Ivan Milev Lalev (18 February 1897 – 25 January 1927) was a Bulgarian painter and scenographer regarded as the founder of the Bulgarian Secession and a representative of Bulgarian modernism, combining symbolism, Art Nouveau and expressionism in his work.
Ivan Milev was born in the town of Kazanlak in the family of shepherd Milyu Lalev. In 1917-1918, he fought as a soldier in World War I. On 18 November 1918, the same year that he finished high school in his hometown, he arranged an exhibition in Kazanlak. For two years he was a teacher in Gorski Izvor, Haskovo Province. In 1920, he was admitted to the National Academy of Arts in Sofia, where he studied under Prof. Stefan Badzhov, and had three one-man exhibitions.
He also contributed to the communist comic magazine Red Laughter (Червен смях, Cherven smyah) as an illustrator and cartoonist. In the summer of 1923, he visited Turkey, Greece and Italy with a group of fellow students. He was introduced to the achievements of the Italian Renaissance and the Italian Baroque in Rome, Naples, Florence and Venice. In 1926, he graduated in set decoration from the National Academy and worked for the Ivan Vazov National Theatre as a stage designer. Afterwards he became an independent freelance painter and illustrator and he also painted frescoes. With a group of colleagues he took part in the Shipka Memorial design competition, but came second.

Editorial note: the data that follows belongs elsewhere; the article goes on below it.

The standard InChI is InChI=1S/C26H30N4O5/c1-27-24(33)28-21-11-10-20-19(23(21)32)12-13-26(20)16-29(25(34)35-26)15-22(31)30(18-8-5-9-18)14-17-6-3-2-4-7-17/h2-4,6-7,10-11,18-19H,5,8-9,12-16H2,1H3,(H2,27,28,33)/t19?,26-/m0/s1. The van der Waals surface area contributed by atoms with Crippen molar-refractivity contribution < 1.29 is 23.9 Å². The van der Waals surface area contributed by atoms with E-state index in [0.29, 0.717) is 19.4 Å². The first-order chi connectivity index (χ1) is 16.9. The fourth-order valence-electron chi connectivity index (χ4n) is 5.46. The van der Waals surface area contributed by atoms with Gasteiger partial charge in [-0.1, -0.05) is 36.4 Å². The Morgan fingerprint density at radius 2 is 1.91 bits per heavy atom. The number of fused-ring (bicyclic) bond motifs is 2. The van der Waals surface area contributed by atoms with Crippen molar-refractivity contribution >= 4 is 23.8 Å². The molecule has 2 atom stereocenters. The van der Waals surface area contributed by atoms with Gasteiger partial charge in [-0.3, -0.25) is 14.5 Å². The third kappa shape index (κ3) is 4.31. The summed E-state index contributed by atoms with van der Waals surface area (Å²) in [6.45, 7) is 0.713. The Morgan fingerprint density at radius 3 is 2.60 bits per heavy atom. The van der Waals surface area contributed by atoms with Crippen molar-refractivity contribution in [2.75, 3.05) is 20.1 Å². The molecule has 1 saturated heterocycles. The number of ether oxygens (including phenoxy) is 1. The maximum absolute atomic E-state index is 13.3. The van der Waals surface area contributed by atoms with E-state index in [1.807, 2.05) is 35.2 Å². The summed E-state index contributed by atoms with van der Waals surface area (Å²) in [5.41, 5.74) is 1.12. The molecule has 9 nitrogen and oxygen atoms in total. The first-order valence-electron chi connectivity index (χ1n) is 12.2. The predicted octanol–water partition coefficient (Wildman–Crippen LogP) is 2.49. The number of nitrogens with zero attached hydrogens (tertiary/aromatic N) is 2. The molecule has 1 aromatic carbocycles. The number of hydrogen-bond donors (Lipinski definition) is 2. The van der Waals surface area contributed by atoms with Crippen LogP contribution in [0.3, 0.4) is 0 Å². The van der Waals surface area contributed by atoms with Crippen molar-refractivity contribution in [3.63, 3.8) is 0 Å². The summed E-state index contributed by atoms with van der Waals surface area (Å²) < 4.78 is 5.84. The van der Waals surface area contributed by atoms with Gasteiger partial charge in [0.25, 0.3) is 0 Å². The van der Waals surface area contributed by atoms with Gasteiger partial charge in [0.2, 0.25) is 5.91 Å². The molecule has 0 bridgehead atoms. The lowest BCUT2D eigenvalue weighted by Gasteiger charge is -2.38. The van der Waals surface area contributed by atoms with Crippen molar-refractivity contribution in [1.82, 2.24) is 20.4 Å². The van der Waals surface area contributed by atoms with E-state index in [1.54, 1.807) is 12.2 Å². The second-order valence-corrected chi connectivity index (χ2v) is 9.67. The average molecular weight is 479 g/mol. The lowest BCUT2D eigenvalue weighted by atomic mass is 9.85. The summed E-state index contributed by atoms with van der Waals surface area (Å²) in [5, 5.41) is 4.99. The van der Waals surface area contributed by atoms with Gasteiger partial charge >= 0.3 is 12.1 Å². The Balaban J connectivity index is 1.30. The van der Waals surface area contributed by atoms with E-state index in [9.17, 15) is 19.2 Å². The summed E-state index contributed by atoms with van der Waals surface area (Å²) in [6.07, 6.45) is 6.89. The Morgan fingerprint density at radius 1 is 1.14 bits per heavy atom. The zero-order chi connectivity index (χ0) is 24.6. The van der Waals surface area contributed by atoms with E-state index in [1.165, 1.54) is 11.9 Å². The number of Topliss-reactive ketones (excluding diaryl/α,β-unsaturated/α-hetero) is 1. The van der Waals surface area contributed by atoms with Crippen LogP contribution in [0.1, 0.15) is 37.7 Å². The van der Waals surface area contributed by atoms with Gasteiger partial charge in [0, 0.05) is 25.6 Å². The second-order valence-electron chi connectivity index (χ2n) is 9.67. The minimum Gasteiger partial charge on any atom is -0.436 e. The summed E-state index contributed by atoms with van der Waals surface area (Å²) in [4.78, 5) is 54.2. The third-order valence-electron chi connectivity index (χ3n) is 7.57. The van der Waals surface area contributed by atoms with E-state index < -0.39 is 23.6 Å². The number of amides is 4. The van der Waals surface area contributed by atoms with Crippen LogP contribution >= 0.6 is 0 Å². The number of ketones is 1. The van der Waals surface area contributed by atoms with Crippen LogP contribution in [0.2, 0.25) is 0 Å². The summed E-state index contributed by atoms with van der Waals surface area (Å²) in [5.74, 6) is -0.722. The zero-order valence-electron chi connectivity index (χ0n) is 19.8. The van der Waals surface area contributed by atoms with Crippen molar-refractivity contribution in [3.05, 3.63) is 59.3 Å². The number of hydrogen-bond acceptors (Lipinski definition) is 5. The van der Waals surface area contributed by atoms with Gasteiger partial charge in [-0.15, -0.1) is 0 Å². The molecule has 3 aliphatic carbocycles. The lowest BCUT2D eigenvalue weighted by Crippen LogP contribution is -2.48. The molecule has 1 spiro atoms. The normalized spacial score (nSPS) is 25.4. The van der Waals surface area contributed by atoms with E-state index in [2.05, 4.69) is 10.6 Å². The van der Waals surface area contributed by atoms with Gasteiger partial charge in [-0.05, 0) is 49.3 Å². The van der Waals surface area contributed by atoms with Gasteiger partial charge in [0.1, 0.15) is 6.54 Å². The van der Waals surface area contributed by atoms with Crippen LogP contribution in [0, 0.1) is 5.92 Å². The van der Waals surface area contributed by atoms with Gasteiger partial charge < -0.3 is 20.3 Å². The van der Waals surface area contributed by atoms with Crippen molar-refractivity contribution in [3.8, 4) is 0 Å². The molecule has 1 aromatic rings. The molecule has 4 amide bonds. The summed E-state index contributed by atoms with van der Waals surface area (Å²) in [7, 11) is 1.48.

Generally living in poverty, Milev had a brief 18-month marriage to opera singer Katya Naumova; their daughter Mariya Mileva eventually became an architect. Milev died of influenza in Sofia on 25 January 1927, shortly before his thirtieth birthday. Regarded as one of the great masters of distemper and watercolour painting in Bulgarian art, Milev often created socially loaded works. His characteristic decorative style was much influenced by the European Secession, but it was also related to Bulgarian folk art and icon painting. Milev's paintings are exhibited in the National Art Gallery, Sofia Art Gallery, the Shumen, Kazanlak and other cities' galleries.